Glamorgan are back in Swansea for their next match and Owen Morgan couldn’t be happier. It means a journey down to the beautiful seaside ground that is St. Helen’s – and a trip down memory lane.
Dear Old Blowers would have been in his element.
The retired BBC radio cricket commentator Henry Blofeld loved an attractive cricket ground which inspired him to use his vast vocabulary as a palette from which to paint pictures for his listeners.
There are few more picturesque grounds in county cricket than Swansea’s St Helen’s.
And the grand old venue was dressed in its finest colours during Glamorgan’s sun-drenched Specsavers County Championship match against Derbyshire last summer.
Multi-coloured buses travelling to and fro along the Mumbles Road, sunshine sparkling off the turquoise waters of Swansea Bay and squadrons of seagulls vying for airspace with the streetwise city pigeons overhead.
Admittedly, the ageing venue has seen far better days, but it had seldom looked better than it did during an enthralling match which was the perfect advertisement for four day cricket.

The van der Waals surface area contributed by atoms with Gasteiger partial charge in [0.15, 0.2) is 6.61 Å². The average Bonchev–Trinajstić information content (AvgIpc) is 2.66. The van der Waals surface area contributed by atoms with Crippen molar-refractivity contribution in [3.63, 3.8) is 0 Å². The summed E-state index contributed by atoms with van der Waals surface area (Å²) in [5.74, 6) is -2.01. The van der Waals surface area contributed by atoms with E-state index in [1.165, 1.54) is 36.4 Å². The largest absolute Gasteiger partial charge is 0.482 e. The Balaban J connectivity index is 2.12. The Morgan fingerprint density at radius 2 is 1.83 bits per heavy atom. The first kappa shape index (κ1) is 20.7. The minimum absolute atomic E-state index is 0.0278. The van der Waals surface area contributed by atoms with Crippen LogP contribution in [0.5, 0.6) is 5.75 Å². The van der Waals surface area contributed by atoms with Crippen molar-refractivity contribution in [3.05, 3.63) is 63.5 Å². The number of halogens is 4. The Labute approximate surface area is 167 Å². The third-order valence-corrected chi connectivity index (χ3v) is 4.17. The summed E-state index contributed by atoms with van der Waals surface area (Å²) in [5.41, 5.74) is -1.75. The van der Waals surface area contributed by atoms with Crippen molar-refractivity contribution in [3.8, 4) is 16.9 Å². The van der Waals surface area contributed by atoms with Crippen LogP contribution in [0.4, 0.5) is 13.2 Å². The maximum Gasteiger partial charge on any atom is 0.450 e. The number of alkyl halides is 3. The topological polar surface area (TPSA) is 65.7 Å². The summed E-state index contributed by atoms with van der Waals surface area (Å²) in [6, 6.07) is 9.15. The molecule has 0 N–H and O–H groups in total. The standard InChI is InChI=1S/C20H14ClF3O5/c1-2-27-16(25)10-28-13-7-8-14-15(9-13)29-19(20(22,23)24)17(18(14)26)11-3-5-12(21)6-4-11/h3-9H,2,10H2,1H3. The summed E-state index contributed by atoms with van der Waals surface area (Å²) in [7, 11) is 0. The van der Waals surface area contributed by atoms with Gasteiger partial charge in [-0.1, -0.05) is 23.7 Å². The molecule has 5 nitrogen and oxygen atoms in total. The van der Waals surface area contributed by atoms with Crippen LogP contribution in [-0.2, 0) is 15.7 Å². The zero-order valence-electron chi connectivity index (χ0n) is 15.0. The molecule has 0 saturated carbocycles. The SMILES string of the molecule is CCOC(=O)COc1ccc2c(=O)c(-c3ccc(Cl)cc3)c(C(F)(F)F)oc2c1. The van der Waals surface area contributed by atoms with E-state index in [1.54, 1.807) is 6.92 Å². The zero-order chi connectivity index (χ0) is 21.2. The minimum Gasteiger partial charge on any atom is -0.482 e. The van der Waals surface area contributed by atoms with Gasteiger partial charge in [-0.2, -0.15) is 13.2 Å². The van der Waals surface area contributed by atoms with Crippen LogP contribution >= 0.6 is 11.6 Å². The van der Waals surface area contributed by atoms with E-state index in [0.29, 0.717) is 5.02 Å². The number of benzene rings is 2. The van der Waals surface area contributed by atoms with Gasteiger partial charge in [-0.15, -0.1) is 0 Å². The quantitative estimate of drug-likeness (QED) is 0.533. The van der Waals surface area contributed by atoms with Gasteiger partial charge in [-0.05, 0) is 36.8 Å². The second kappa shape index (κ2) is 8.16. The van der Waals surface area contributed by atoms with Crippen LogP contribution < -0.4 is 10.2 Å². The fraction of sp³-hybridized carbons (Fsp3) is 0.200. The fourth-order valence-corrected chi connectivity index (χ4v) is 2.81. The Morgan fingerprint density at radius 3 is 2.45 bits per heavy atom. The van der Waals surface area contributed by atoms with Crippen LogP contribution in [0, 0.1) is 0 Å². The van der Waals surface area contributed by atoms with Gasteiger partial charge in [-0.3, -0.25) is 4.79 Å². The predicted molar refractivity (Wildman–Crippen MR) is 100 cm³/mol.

The vast bank at the pavilion end has, in its prime, housed thousands of spectators for international rugby matches and witnessed victories over the mighty All Blacks and the Baggy Green caps of the touring Australian cricket team.
Eerily empty of paying customers, even its deserted grey slopes were a sea of colour that Blowers would have approved of, bedecked in banners urging visitors to come to Swansea and enjoy last year’s scorching summer.
This Tuesday morning (June 11), St Helen’s will open its famous old gates once more for the annual Swansea Cricket Festival, with Derbyshire again the visitors.
Fred’s Bar will be open for business serving cold beer and the warmest of Welsh welcomes, staffed by volunteers from the legendary Balconiers.
St Helen’s may not have the facilities of its Cardiff cousin Sophia Gardens, but when you can cross the road during the tea interval and go for a stroll along the beach with Mumbles Head in the background, who cares?
And what it might lack in mod cons, it certainly makes up for with a rich history making it the envy of many of the world’s grandest sporting venues.
Surely, there can’t be many sports grounds which have provided such a variety of entertainment over such a long period as St Helen’s.
Whether sitting on the sun-drenched boundary watching first class cricket, or standing on the rain-lashed terrace enjoying three codes of international football, sports lovers have flocked to St Helen’s for over 140 years.